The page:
Demand for material remains strong, the Midwest recycler notes. "It’s all we can do to keep up with our needs here right now. There has been no pullback."

He reports strong performances in the first quarter of 2006 for a number of recycled resins. "I haven’t seen any pricing drop off for film scrap," the Midwest recycler says. He’s also seen strong, steady demand for polypropylene and PPO (polyphenylene oxide) in the last six or seven months, and says he expects demand for the material to continue for a while longer.

Trucking issues are still negatively affecting plastics recyclers and consumers, though it has eased up a bit in the Southeast following the turmoil created by hurricanes Katrina and Rita. "Trucking seems better," the Southeast recycler says. For a time, it was difficult to get trucks to transport material in the region, because the drivers were holding out for work from the Federal Emergency Management Agency (FEMA), which was reportedly paying $4 per mile, making it difficult for recyclers to compete.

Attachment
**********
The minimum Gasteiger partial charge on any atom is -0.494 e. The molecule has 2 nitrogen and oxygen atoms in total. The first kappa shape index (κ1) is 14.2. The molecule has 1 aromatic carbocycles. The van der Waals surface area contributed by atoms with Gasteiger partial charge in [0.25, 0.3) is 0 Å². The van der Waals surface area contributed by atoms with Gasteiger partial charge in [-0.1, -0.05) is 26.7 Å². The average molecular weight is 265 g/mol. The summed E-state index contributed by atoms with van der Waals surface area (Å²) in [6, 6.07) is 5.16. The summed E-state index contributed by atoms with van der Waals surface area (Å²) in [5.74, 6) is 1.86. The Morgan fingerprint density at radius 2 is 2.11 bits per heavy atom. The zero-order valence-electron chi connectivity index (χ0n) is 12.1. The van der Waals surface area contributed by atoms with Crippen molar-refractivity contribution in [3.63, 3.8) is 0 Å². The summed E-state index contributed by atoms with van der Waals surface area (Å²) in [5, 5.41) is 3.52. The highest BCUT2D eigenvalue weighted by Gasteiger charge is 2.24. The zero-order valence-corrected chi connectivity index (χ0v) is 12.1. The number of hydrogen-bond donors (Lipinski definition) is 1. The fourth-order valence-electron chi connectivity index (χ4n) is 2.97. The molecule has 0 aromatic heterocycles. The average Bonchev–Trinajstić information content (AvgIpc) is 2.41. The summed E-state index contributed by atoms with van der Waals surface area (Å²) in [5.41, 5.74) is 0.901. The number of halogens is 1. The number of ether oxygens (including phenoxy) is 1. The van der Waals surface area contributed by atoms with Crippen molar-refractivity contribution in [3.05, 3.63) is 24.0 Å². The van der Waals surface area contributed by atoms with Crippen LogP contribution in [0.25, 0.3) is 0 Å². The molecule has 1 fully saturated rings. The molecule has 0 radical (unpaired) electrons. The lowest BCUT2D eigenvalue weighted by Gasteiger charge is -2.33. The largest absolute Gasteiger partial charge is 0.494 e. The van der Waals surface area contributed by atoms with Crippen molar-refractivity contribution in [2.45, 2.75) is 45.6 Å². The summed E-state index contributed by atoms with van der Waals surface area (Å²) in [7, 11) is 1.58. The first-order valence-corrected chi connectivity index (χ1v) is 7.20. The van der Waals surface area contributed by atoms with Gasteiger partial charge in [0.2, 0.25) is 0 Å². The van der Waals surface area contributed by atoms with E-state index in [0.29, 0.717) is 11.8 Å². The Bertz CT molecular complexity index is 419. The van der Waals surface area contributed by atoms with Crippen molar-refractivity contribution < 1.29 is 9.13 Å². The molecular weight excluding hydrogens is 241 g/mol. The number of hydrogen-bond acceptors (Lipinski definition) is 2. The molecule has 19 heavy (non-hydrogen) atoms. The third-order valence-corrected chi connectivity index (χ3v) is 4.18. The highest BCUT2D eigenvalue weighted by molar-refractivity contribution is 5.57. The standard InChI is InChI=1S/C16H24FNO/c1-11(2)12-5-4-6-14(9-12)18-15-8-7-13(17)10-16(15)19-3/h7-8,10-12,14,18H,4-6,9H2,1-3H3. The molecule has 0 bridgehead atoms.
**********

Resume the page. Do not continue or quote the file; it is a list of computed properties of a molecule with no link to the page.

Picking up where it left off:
Fuel surcharges are still common, the Southeast recycler says, and will likely remain for the foreseeable future.

While the hurricanes may have had a negative effect on trucking, the Southeast recycler says they have had a positive effect on PVC demand. Once again, FEMA is playing a role. PVC is used to make underpinnings for mobile homes, which the agency is placing with residents who were displaced by the hurricanes and the flooding in the Gulf Coast region.

This is good news for recyclers, as overseas PVC demand "has dried up," according to the Southeast recycler. "Plants coming online in Asia are fulfilling that demand," she says. Chinese New Year has also impeded overseas demand.

The Midwest recycler says that all plastic grades are enjoying good markets right now. "ABS and polystyrene are not having any trouble moving," he says. "Demand is out there for all of these grades, and supply is not an issue."